Nov 25


Today we would leave London and head west to the Salisbury Plains and the part of the trip which was a new addition to the itinerary, a special visit to a tiny primary school at Sutton Veny. I was looking forward to this as the teacher I had been communicating with, Nicky Barnard, is very passionate about the WW1 story and Australia’s part in the conflict. As we drove through the outskirts of London I asked the kids to be silent as we listened to Flo’s new CD, ‘What Hope’. I didn’t warn Floss I would do this and she was a bit embarrassed about it all however she needs to realize that her music is very much appreciated by all who hear it and it had an emotional impact on all in the bus as we drove. There was total silence from the kids who just before had been laughing and carrying on with their teenage banter and her music set the scene for the start of our commemorative journey. It was a beautiful moment and when the CD finished I spoke to the kids about how lucky we are to have our Connecting Spirits experience enriched by Flo’s creative reflections through song.
En route to Salisbury we had two commemorations by Beth and Jack. Both were quite different but equally moving.
We left London for the English countryside. Everything got smaller and instantly colder. Beth did her first commemoration. It was beautiful.
Beth’s first commemoration was a relative, my grandfather’s cousin at a little village in Surrey with a beautiful old church. There was one lone CWGC headstone – R.G Turner. He enlisted on the 2nd of August two days BEFORE war was declared. He landed on Gallipoli and was shot on the second day. An adventurer, he was stuck in clerical work and so volunteered for the Royal Flying Corps. He received his commission and was about to leave for the front when he crashed on the last training flight, a month after his only brother was killed at Norieul. Rather than have him buried with other victims of training accidents, two elderly cousins took on the bureaucracy to have his body released for burial with his ancestors at Bentley. As Beth started to say her commemoration, she gave me a look that said ‘I’m going to cry my way through it’ which she did.
I commemorated George Turner my first cousin three times removed, who died during training in his “Shorthorn” aeroplane. The commemoration was already quite emotional when it occurred to me that we were in an everyday cemetery and this made George seem more of a person rather than just another soldier.
We left Bentley and headed towards the Salisbury Plains with another commemoration for Frederick Mason. Jack did a good job and it obviously made an impact on him as he stood looking out at the headstones and Cross of Sacrifice long after the others had returned to the bus. This is beautiful country and as we travel through the countryside and villages I have fallen in love with this part of the world.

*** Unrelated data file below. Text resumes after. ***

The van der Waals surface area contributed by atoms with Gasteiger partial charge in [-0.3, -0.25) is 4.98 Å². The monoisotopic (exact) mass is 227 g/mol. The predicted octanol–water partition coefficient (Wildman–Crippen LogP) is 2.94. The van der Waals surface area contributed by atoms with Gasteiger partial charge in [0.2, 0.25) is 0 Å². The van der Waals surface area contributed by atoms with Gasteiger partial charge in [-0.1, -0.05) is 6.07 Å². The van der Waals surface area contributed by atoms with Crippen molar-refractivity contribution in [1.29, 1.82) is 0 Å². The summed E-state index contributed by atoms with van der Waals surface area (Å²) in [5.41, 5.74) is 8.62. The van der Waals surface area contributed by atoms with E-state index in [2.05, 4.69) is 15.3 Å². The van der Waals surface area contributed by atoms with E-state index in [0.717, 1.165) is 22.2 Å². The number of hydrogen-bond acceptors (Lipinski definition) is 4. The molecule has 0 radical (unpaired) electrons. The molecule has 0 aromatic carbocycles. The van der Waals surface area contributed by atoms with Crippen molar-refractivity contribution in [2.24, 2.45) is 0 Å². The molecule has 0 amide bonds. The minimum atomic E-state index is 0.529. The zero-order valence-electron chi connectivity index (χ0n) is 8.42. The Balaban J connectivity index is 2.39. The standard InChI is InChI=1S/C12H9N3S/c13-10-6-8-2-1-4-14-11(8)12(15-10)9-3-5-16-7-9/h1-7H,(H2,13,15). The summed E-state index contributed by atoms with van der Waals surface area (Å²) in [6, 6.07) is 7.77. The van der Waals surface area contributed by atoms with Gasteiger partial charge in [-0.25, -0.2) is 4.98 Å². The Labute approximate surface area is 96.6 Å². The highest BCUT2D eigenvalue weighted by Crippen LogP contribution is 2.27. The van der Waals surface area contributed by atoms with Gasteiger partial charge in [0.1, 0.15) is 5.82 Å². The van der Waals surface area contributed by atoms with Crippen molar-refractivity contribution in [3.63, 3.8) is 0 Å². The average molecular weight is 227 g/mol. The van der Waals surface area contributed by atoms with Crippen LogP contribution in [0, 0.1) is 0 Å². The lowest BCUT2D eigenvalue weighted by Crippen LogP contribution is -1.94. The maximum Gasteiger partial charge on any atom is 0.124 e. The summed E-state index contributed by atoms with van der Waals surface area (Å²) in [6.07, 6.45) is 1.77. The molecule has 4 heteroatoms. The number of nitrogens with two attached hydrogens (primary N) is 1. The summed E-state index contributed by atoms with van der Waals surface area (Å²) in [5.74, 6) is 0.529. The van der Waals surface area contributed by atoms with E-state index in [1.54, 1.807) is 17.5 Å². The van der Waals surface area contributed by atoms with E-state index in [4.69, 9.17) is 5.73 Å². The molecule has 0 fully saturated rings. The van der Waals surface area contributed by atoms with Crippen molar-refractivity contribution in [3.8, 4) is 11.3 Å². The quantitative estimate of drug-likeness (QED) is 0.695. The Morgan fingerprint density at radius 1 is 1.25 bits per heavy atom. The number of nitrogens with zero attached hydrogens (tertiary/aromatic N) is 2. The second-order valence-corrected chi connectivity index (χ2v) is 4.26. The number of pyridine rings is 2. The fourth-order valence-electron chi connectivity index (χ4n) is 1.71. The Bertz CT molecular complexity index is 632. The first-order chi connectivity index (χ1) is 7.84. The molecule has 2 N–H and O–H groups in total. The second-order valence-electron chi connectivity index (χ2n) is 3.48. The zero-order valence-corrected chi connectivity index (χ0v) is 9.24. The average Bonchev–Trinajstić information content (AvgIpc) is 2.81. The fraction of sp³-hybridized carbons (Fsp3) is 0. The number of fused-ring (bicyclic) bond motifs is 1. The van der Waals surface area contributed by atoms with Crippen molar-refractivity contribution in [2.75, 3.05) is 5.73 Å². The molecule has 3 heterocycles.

As I stood observing Beth’s commemoration, I thought about how I would react to mine later on. As the day drew on, it finally got to my commemoration. As I stood there doing it a question ran through my head: Why did all these men die for a country that wasn’t their own? Why did they enlist to fight for England when most of them were born In Australia? The feelings I went through as I stood in that cemetery were of great sadness. The idea that I was the first person to commemorate his grave and doing it on behalf of his direct family, made me feel proud and honoured.
Another new aspect of the tour is visiting Salisbury and Stonehenge. Lunch was in the heart of this beautiful town and we backed it up with a quick visit to Salisbury Cathedral, one that was unplanned. The volunteers at the cathedral just about jumped on us wanting to guide us through and ordinarily this would have been a bonus. Being time poor though it was a bit tricky but they were not to be deterred! So with our enthusiastic guide by our side off we went on the unscheduled tour. Aware of having to allow enough daylight for the remaining commemoration, I diplomatically extricated our group from the zealous guide. I felt a bit awkward as the gentleman was quite delightful but the pressure of our business was on.
We arrived at the cemetery where Frederick Mason was buried and dear Jack was clearly anxious about it all. A big lad with a large heart, he pulled it off well. I like this boy….a quiet gentle fellow and considering I taught his mum Judy back in 1975 when I first started teaching at Meningie, he is even more special to me. At the end he didn’t want to leave the cemetery and I quietly reassured him he could have a much time as he needed. There he was standing so tall, a lone figure in this chilly place. It was an important moment for the lad and it captured what this whole project is all about: these young kids learning about a time and place that is so foreign to their life experience.
On the road again and the final stop was Stonehenge affectionately referred to by Richard as a pile of old rocks! We walked around the ‘old rocks’ in bitterly cold weather. The forecast was for snow across England over the next few days and you could feel it in the air. The wind cut through like a knife and we didn’t spend too much time out in the awful conditions. Back on the warm bus and off we went to our hotel with another wonderful day under our belt. Tomorrow is the Sutton Veny day, one we were all looking forward to.

To November 26th




Soldiers Commemorated Today

Richard George Turner
Frederick Mason